Access Smart® Improves Cybersecurity with Power LogOn – Multifactor Password Manager for Business.
Ladera Ranch, CA – Nov 10, 2015 – Access Smart, LLC today announced that the Power LogOn software now supports all versions of Windows 10 and Internet Explorer 11. Power LogOn – multifactor password manager for business, adds an extra layer of cybersecurity during the initial logon process to Windows 10/IE11 with an efficient authentication solution. Now IT can keep passwords secure, and employees don’t have to manage passwords.
A cyber-attack can cost a company about $248 per record stolen. That’s why cybersecurity must start before the firewall. Power LogOn complements computer logon by adding on a security-enhanced password manager. The greatest cyber threat to any company is employee managed user names and passwords. To access the power of Windows 10/IE11, employees don’t need to type in their user name and password. By removing this cybersecurity vulnerability, Power LogOn puts the control of sensitive data back in the hands of IT professionals where it belongs. Read More→
Know your Password Manager
Last week the cybersecurity industry was a buzz about the Boston-based company LogMeIn, Inc purchasing LastPass for $125M. In the different news articles some interesting facts were quoted:
- Only 10 percent of knowledge workers today use a password manager
- Only 37 percent of survey participants use passwords that contain both letters and numbers
- Nearly 64 percent of people who use the Internet deploy the same password for most websites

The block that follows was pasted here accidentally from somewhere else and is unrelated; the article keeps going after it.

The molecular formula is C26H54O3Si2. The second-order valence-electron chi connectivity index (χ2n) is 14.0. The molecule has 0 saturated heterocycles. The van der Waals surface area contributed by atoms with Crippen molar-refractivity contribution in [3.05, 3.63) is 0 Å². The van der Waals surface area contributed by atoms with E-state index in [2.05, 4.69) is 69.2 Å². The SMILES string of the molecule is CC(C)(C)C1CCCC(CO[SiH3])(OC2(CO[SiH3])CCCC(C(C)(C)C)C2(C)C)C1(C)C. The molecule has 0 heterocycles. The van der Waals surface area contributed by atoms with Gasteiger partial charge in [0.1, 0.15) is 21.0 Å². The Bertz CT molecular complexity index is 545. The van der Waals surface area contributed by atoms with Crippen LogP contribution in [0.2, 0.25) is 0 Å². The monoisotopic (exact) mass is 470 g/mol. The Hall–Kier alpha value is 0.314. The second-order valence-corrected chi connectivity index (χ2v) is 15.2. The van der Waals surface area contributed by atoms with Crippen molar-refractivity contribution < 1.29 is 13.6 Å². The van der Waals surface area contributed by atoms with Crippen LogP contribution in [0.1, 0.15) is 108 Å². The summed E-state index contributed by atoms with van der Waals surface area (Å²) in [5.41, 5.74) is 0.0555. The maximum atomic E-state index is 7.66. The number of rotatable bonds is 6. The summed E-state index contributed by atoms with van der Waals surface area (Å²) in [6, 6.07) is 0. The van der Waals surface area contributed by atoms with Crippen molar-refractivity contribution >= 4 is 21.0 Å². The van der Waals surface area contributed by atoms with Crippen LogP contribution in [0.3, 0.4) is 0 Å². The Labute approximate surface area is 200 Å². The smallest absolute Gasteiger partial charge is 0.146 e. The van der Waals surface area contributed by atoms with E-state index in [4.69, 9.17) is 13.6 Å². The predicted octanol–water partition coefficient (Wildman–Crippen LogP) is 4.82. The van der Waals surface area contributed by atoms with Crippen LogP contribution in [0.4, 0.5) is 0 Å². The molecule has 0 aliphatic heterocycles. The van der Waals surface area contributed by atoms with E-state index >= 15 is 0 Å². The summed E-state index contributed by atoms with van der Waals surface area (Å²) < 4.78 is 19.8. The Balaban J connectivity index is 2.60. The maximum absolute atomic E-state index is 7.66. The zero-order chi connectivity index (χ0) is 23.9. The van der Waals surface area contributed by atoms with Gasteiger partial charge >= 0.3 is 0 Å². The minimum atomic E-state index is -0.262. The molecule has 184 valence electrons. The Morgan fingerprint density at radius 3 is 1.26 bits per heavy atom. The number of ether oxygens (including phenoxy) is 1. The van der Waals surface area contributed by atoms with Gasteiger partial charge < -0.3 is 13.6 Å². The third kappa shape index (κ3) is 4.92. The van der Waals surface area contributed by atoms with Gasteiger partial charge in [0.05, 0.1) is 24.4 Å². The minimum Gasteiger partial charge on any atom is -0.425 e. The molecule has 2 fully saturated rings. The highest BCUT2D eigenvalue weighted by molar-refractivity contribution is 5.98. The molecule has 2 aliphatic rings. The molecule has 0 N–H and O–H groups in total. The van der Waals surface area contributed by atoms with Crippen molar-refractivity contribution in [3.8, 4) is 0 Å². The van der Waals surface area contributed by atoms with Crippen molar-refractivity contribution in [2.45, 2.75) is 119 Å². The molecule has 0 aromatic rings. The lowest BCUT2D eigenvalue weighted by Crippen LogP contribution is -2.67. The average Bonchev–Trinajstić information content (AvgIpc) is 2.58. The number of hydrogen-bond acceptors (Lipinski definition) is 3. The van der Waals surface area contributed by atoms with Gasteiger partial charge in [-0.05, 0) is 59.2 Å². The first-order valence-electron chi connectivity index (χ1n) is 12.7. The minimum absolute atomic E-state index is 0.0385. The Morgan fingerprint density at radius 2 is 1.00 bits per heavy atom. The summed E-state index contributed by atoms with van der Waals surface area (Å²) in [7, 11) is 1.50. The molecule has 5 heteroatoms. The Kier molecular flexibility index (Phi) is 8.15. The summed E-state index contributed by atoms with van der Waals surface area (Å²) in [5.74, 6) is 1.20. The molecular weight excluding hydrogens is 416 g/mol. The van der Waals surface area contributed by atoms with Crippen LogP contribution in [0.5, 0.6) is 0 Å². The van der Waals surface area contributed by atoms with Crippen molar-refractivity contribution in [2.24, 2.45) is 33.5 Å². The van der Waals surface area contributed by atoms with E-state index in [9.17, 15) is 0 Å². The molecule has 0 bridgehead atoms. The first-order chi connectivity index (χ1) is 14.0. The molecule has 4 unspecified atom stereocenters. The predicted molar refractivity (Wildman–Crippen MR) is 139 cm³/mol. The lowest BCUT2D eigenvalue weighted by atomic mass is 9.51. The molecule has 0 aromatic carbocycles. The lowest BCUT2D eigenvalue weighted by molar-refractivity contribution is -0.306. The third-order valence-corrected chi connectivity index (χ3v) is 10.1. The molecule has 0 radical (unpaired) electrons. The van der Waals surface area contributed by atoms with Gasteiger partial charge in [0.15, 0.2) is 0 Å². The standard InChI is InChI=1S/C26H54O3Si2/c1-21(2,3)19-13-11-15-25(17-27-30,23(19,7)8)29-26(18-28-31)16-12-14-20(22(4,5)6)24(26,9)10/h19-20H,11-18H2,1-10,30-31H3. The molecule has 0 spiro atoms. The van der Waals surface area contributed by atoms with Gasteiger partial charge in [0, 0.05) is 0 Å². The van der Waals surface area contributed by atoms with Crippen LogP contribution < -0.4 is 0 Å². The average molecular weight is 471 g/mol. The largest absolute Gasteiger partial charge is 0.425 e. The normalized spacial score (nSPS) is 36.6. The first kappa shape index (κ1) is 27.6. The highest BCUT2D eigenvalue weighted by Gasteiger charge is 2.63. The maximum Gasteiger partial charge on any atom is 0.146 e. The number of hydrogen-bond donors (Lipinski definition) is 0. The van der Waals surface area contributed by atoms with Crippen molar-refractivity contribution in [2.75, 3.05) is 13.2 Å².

- Nearly 80 percent of cloud-based services and apps have monitored, sensitive or private information
- 35 percent intend to adopt a password manager in the next 12 months
While these are staggering statistics, it’s the last one I want to address. That’s because not all password managers are the same. You need to understand the differences before you deploy. Read More→
Every day I read another post, hear another news story, or have another conversation that passwords are insecure and that PKI and digital certificates must replace passwords. Comparing passwords to certificates, or PKI, is not correct because:
- A passwords is a single component within multifactor authentication.
- Certificates and PKI are a complete infrastructure made up of many different components.
- What keeps certificates secure is how their keys are safeguarded, generated, protected, and managed
Power LogOn Helps Migrate Companies to PKI Adoption.
In my many blogs, videos and whitepapers, I discuss how passwords are secure, but their management isn’t. Frequently, cybersecurity specialists believe that I’m pitting my Power LogOn solution against a PKI solution. That is not my intent. In reality, Power LogOn is a stepping-stone to PKI adoption.
This is not a contest of one technology being better than another, but rather matching the right technology to the environmental requirements. For example, what’s the difference between a Ferrari and a Jeep? Both are automobiles, they have engines, tires, seats, etc., and both will get you from point A to B on any paved road. However, you would never take your Ferrari off-roading in the Utah desert, nor would you drive a banged-up jeep to the red carpet at the Oscars. Implementation is about matching the correct vehicle to the environmental requirements. IT must also match the correct cyber authentication solution to the company’s requirements. Read More→
Passwords will never die!
White House cybersecurity coordinator Michael Daniel stated at the 9th annual Identity Ecosystem Steering Group’s conference, “I often say that one of my key goals in my job that I would really love to be able to do is to kill the password dead.”
Really? With all the attacks and hacks coming from foreign governments, organized crime, hacktivists and terrorists, you want killing passwords to be your key goal? Multifactor authentication consists of three parts: Something you Know, Have and Are. Passwords are the something you Know so by killing passwords you weaken authentication. Read More→